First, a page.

Official / Original Previous Year (Old) Solved Question Paper of GATE Biotechnology 2016 with Answer Key and Explanations as PDF. GATE BT aspirants can download the question paper as single PDF file for your exam preparation. Please feel free to inform us for any mistakes in the answer key provided.
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Official / Original Previous Year (Old) Solved Question Paper of CSIR Junior Research Fellowship (JRF) and National Eligibility Test (NET) Life Sciences (XL) Examination December 2015 with Answer Key and Explanations as PDF. CSIR aspirants can download the question paper as single PDF file for your exam preparation. Please feel free to inform us for any mistakes in the answer key provided.
Organisms living together in a community influence each other directly or indirectly under natural conditions. All the vital process of living such as growth, nutrition and reproduction requires such interactions between individuals in the same species (intraspecific) or between species (interspecific) These inter or intra relationships of individuals in a population or community of an ecosystem is called biological interactions or population interactions.
The interaction between organisms may not be always beneficial to all the interacting counter parts. Based on whether, the interaction is beneficial to both interacting species or harmful to at least one interaction species, the ecological of biological interactions are classified into two categories.
(I). Positive interactions
(II). Negative interactions
(I). Positive interactions:
In positive interactions, the interacting populations help one another. The positive interaction may be in one way or reciprocal. The benefit may be in respect of food, shelter, substratum or transportation. The positive association may be continuous, transitory, obligate or facultative. The two interacting partners may be in close contact in such a way that the tissues intermixed with each other; or they may live within a specific area of the other; or attached to its surface. Different types of positive population interactions are:
Similarities and Difference Between Oomycetes and True Fungi
Oomycetes, commonly called as water molds, are a group of fungi with distinct phylogenetic importance. Apart from its phylogenetic importance, Oomycetes are disreputable for their plant pathogenic properties. This group includes the notorious plant pathogen, Phytopthora, which cause late blight of potato, the major culprit in Irish Famine. Even though Oomycetes are traditionally included in the Kingdom Fungi, the current developments in the phylogenetic studies showed that Oomycetes are rather a controversial group which shows more phylogenetic lineage with photosynthetic organisms such as diatoms and brown algae. Morphologically Oomycetes are more allied to the Kingdom Fungi, however, in their phylogeny and physiological features they shows considerable difference from true fungi. Recent molecular studies using DNA sequencing confirmed that Oomycetes are closely related to algae than true fungi and with this modern evidence, the Oomycetes should be regarded as “colorless” algae rather than true Fungi. In this post we will discuss the similarities and differences of Oomycetes from true fungi which will help you to understand the phylogenetic importance of this group.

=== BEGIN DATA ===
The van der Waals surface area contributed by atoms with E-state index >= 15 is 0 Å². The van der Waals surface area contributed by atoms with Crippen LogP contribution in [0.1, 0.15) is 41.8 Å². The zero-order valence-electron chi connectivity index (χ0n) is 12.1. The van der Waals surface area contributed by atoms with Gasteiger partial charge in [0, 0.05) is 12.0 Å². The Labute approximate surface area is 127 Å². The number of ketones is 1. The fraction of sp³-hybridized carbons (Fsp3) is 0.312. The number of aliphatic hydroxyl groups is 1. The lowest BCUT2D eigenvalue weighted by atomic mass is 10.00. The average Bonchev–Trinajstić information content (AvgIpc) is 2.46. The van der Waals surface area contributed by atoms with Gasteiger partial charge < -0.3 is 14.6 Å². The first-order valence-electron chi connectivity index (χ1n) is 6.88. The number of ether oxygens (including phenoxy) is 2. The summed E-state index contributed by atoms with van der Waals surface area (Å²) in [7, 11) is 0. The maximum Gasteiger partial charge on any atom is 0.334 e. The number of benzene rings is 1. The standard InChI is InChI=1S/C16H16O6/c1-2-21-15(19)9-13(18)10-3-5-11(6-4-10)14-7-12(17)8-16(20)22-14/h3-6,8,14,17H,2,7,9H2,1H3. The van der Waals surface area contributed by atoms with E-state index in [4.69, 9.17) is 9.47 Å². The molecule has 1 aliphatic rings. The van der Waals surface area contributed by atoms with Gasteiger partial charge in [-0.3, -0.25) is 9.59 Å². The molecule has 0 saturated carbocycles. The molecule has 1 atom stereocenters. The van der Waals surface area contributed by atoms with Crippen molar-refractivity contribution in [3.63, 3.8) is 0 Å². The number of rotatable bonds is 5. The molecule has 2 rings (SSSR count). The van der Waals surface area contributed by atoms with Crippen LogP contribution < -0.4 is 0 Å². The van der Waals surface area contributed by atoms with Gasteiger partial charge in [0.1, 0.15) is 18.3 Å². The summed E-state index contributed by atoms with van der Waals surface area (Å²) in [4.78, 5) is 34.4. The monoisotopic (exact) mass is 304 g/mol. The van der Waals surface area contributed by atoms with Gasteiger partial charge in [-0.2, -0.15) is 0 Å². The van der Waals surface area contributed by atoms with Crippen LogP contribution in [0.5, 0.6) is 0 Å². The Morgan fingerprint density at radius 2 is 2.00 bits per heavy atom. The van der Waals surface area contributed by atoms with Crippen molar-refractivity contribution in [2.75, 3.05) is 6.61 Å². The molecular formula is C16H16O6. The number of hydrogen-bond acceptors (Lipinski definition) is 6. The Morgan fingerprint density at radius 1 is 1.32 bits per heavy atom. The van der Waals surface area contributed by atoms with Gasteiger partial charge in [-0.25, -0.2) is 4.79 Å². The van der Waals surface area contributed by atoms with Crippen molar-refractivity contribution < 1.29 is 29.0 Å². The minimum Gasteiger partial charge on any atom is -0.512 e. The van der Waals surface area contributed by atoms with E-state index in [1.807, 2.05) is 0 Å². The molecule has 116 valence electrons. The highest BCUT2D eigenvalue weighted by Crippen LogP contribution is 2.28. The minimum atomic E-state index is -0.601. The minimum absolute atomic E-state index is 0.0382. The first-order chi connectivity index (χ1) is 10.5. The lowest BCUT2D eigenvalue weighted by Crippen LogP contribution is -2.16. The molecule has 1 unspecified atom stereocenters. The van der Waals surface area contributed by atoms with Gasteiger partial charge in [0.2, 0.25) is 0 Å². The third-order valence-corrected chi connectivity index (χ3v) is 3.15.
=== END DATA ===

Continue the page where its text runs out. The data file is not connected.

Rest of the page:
Similarities between Oomycetes and true Fungi
Ø Oomycetes and true fungi are eukaryotes
Ø Both Oomycetes and true fungi, the vegetative plant body composed of mycelium formed by organized hyphal networks.
Ø Both Oomycetes and true fungi have heterotrophic mode of nutrition.
Ø Both groups obtain nutrients by absorption
Ø Both groups are devoid of chlorophyll pigments and hence they cannot do photosynthesis.
Ø Both groups include parasitic members
Ø In both groups, cell possess cell wall (the chemical nature of cell wall varies)
Ø Both groups includes flagellated structures (flagellated structures are absent in the higher groups of true fungi)
Ø Both groups undergo sexual reproduction
Ø Both groups produce spores as a mode of reproduction
Difference between Oomycetes and True Fungi
1. Neighboring taxonomic group: Based on the phylogenetic analysis with 18S rRNA, oomycetes are more related to Heterokontae which contain diatoms and golden-brown algae
2. Hyphal architecture: Aseptate and coenocytic tubular hyphae
Pits are the characteristic depressions on the cell walls of plant cells. They act as the channels for the transport of water and minerals between adjacent cells. Pits of two neighboring cells are usually located opposite to each other and these opposite pits together are called pit pair. Each pit has a cavity called pit cavity. Pit cavity opens internally to the lumen of the cells. The pit cavities of a pit pair are separated by a thin membrane called pit membrane. Pit membrane composed of the middle lamella and the primary cell wall of corresponding cells.
What are primary pit fields?
Pits of primary and secondary cell wall show considerable differences. Well organized pits can be seen on the secondary cell wall. Pits of primary cell wall look like depressions on the cell wall. These depression like pits on the primary cell wall are called primary pit fields or primordial pits or primary pits. The cells with only primary cell wall, such as the parenchymatous cells of meristem, have only primary pit fields.
The sectional view of a primary cell wall with primary pit fields looks like ‘beads on string’ like appearance. This is because; the primary pit fields are formed as depression on the primary cell wall, moreover, the primary cell wall of primary pit fields is relatively thin than other portions. The wall of the primary pit field is traversed by many plasmodesmatal canals. Plasmodesmata provide cytoplasmic connectivity between adjacent cells. Through plasmodesmata, the protoplasm of living cells are interconnected.